Find out the definition of employee turnover, the formula used in its calculation and examples.

Employee turnover definition, formula and examples

Employee turnover refers to the number of employees leaving an organization and are replaced in a particular period. This could be voluntary or involuntary. Involuntary turnover occurs when employment is terminated due to poor performance, workplace policy violation, and absenteeism.


Voluntary turnover occurs when employees leave employment on their free will due to reasons such as relocation, personal matters or being employed in another company.

Some employee turnover definition also refers to the number of employees who leave an organization through termination, resignation and attrition. However, you should note that in most cases attrition does not require a new hire to take over since it involves an employee retiring, death or job elimination.

Employee turnover is usually considered as a percentage rate.

Employee turnover formula

The calculation for employee turnover can either be simplified or more specific. A simple calculation takes the number of employees who have left either voluntary or involuntary and divides by the total employees in a period. For instance, if a company has 50 employees at the onset of the year and 4 employees quit or they were dismissed, then annual employee turnover rate is 8.333%.

Employee turnover rate = {employees fired or dismissed / average number of employees} x 100

Average number of employees = (employees at the beginning of the year + employees at the end of the year)/2

(4/48) x 100 =8.333%

However, organizations can also have more detailed calculations such as monthly turnover, voluntary and involuntary turnover.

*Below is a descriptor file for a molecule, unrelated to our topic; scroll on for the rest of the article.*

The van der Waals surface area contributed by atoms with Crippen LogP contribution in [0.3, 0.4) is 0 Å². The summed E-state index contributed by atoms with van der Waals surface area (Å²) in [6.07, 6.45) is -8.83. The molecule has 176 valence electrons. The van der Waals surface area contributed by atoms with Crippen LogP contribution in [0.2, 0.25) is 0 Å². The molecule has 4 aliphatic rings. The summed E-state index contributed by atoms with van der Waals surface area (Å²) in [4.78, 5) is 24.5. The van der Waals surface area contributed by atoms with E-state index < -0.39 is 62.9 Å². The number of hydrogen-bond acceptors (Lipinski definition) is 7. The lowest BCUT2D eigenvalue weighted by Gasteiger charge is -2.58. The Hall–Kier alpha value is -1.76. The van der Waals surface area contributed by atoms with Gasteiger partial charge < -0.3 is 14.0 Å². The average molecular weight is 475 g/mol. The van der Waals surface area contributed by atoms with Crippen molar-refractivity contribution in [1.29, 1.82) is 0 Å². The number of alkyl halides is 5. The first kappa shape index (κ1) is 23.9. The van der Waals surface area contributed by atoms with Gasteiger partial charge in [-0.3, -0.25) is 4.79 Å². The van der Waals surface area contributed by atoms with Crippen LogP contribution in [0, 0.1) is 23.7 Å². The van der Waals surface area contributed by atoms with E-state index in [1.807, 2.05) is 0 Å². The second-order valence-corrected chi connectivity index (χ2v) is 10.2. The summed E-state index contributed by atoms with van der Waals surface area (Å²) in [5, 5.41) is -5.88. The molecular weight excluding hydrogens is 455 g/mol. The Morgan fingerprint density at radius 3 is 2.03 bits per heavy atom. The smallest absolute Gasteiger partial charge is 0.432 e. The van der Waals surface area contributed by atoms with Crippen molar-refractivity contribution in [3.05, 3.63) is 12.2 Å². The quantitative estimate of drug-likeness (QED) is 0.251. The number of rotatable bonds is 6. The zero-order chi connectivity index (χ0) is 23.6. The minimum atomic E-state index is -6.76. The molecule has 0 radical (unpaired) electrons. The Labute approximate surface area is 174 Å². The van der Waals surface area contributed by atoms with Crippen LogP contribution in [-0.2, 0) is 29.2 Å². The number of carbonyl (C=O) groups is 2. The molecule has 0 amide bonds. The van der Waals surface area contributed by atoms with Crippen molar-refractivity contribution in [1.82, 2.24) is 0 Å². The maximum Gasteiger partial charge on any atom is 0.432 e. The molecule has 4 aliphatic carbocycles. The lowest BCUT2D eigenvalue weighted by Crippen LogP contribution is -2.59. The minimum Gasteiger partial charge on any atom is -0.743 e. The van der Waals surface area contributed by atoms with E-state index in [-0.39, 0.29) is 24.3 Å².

Employee turnover rate can be high, low or reasonable. A high turnover rate means that employees are leaving their jobs at a high rate a situation that can raise red flags. A company should aim for average employee turnover rate, although this also varies between industries. For instance, manufacturing may have a lower average rate of turnover than in the hospitality industry.

While employee turnover is associated with high costs of filling the positions, training the new hire, advertisement fees and other associated costs, usually, organizations can experience desirable turnover. This occurs when a non-performing employee leaves and is replaced by a better-performing employee. On the other hand, in an undesirable turnover, the company loses high performing employees.

High employee turnover rate can be detrimental to any organization. It is, therefore, crucial that a company should find ways to reduce it and encourage employee retention. This is by giving employees attractive remuneration packages, recognition, career development, and incentives.